Hold your Horses!
The apparent ‘thaw’ in India-Pakistan relations was a key focus of the previous issue. However, upon a closer look, one will realise that this narrative is more hype than reality. Despite the statements of the COAS Gen. Bajwa, Pakistan’s basic position on the Kashmir issue has remained unchanged. Prime Minister Imran Khan was keen to stress, in his speech at the Islamabad Security Dialogue, that India must take the “first steps” if it wants peace, and reverse its recent aggressive moves in Kashmir. The Indian government is unlikely to change course in Kashmir at this late stage, with plans to resettle Hindu migrants in the valley well underway.
Much has been made of supposed behind the scenes intervention by the US and its regional ally the UAE to bring the two sides together. This is a well-trodden path for Indo-Pak relations. Outsiders, going back to the days of the USSR, have sponsored peace initiatives before only to have them fall apart. The current discourse surrounding the COAS’s comments reminds one of the hoopla surrounding the meeting of the leaders of South and North Korea under former President Trump, another US peace initiative. Regardless of tall promises, the initiative fizzled out as neither side was willing to compromise on their key national priorities to accommodate the other.
From Family Planning to Pandemic
Public Health emergencies often divert human and financial resources from essential health programmes to respond to disease outbreaks. Such is the case in Pakistan, where the COVID-19 pandemic has caused disruptions in health, social systems and the national economy. The country will face a hard time meeting family planning needs and demands of men and women of reproductive age.
In many places where health systems are overwhelmed with COVID-19 cases, the focus of family planning counselling and services are being shifted to attend to the needs of those affected by the pandemic. In some places, women refrain from visiting health facilities due to movement restrictions or fear with respect to COVID-19 exposure. Additionally, supply chain disruptions are limiting the availability of contraceptives in many places. This can lead to significant delays in planned efforts to scale-up access to family planning for women of reproductive age.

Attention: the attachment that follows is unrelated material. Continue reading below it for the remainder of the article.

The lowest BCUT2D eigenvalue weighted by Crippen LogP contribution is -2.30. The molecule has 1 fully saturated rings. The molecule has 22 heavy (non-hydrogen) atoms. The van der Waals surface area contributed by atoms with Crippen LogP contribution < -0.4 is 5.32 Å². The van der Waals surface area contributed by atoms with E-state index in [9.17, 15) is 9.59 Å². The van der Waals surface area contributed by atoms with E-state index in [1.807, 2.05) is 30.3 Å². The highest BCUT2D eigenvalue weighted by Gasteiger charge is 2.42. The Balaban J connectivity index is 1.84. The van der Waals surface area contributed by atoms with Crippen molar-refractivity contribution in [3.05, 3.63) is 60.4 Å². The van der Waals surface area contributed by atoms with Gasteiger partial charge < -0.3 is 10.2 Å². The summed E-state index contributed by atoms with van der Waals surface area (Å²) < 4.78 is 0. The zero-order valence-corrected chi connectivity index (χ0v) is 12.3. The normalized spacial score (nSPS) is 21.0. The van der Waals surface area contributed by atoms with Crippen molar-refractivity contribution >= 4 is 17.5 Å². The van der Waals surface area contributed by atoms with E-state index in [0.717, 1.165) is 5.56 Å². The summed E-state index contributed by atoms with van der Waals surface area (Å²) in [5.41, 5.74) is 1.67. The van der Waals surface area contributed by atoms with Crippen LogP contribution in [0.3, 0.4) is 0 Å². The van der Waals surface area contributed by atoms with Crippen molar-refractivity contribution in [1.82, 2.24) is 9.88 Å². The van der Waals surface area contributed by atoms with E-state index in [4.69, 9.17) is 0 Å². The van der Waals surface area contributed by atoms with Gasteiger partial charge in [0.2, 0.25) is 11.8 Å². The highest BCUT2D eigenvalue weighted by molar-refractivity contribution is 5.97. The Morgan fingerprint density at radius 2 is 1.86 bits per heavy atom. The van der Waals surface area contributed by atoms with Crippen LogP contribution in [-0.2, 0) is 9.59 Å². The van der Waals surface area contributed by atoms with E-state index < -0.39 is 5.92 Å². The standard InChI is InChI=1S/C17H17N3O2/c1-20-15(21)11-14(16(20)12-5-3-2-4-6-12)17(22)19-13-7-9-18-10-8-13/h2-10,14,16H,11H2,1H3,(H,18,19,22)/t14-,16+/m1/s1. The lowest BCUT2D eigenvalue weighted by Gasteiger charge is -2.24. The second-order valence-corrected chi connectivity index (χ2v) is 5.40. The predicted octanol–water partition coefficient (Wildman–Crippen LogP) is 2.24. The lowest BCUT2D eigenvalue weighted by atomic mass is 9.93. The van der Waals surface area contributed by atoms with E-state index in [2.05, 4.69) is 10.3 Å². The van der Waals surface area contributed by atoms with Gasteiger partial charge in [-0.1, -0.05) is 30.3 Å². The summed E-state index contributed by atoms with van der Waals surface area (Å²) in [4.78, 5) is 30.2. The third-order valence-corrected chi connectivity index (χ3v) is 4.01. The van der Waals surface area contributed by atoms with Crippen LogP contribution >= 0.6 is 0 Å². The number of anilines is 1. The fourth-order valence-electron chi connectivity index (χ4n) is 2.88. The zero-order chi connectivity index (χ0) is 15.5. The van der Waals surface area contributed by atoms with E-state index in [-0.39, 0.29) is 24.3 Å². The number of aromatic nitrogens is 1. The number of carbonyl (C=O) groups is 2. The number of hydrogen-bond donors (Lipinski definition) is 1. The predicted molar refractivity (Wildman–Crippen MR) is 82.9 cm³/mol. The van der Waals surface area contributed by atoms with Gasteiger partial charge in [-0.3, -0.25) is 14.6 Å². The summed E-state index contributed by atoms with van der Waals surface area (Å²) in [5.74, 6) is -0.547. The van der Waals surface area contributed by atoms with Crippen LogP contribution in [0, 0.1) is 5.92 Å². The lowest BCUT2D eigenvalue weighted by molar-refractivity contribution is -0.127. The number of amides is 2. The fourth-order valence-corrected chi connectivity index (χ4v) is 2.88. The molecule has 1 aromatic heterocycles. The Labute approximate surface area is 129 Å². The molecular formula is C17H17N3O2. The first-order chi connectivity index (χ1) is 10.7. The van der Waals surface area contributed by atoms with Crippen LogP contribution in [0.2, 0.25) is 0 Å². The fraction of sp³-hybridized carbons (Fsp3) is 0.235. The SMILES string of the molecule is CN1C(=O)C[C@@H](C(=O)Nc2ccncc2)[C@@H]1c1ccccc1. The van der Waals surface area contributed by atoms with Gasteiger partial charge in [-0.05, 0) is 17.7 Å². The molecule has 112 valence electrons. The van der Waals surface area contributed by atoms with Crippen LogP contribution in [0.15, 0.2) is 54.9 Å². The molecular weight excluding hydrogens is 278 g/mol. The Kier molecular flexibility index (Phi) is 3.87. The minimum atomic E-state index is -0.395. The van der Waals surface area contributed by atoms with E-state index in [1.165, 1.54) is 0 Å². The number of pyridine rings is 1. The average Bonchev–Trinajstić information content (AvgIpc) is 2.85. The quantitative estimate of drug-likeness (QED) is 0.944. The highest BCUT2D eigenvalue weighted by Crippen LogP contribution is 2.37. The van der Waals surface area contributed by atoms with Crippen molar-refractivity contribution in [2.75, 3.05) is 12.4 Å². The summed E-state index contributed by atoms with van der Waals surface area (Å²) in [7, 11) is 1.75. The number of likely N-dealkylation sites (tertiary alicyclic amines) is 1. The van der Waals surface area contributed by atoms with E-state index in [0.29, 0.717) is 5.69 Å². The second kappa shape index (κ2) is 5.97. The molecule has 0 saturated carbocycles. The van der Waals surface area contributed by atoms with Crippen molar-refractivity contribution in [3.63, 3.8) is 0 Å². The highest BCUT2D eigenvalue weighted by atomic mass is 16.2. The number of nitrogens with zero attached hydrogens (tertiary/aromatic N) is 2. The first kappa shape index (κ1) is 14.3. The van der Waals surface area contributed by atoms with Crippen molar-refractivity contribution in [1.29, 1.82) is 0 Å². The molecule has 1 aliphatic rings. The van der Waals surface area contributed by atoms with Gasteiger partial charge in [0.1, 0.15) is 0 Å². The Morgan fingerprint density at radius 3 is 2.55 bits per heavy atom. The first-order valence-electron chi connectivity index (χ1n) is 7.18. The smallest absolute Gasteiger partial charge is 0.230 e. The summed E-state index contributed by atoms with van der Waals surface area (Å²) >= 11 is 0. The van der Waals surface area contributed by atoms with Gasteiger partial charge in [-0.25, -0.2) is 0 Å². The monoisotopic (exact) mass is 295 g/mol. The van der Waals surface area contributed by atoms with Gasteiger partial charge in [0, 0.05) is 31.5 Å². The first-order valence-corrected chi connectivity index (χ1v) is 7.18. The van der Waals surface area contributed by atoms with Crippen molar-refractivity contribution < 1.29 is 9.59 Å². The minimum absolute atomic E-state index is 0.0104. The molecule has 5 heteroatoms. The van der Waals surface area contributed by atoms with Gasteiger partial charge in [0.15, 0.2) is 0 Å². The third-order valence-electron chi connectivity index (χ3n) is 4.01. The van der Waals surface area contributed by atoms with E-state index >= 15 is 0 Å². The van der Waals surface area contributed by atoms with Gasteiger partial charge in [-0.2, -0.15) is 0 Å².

Muzzling the Media
Whereas PEMRA is supposed to be an independent body, it has been rightly identified by Shahzada Zulfiqar as an institution puppeteered by wily politicians for their own gains. The so-called democratic governments that do enough harm by buying their way to power also dictate thoughts, ideas and words that are broadcast by the television sector.
Saleem Baig’s hasty bans imposed on various channels in the absence of valid grounds is a classic example of Pakistan’s high and mighty losing sight of professionalism. Media, which should represent the country, is tongue-tied, scarred, butchered and abused day in day out. The citizen’s right to know is the last thing on this regulatory body’s mind.
If PEMRA is going to be yet another government controlled regulatory authority, then what is the difference between the conservative state-owned channel whose freedom of expression was questioned, and the private channels who were supposed to be the voice of the masses.
The Art of Medicine
It is important to recognise that medicine is not only a science, but rather an ‘art.’ After all, there is no other field that requires more compassion and empathy. It is an art since the physician is not only concerned with the body of the patient but has to touch the mind and soul of the afflicted.
Traditional biomedical models focus merely on the disease, the pathology, but it is essential that one encompasses various other facets of the patient’s life, in order to understand how the disease impacts the patient’s life and the patient’s family. When dealing with cancer, physicians ought not to focus on just the abnormal mass, or tumour, but rather on how the cancer rules the life of the patient. Unfortunately, in Pakistan, the biomedical model dominates, leading to strained therapeutic relationships, and overall bad healthcare quality.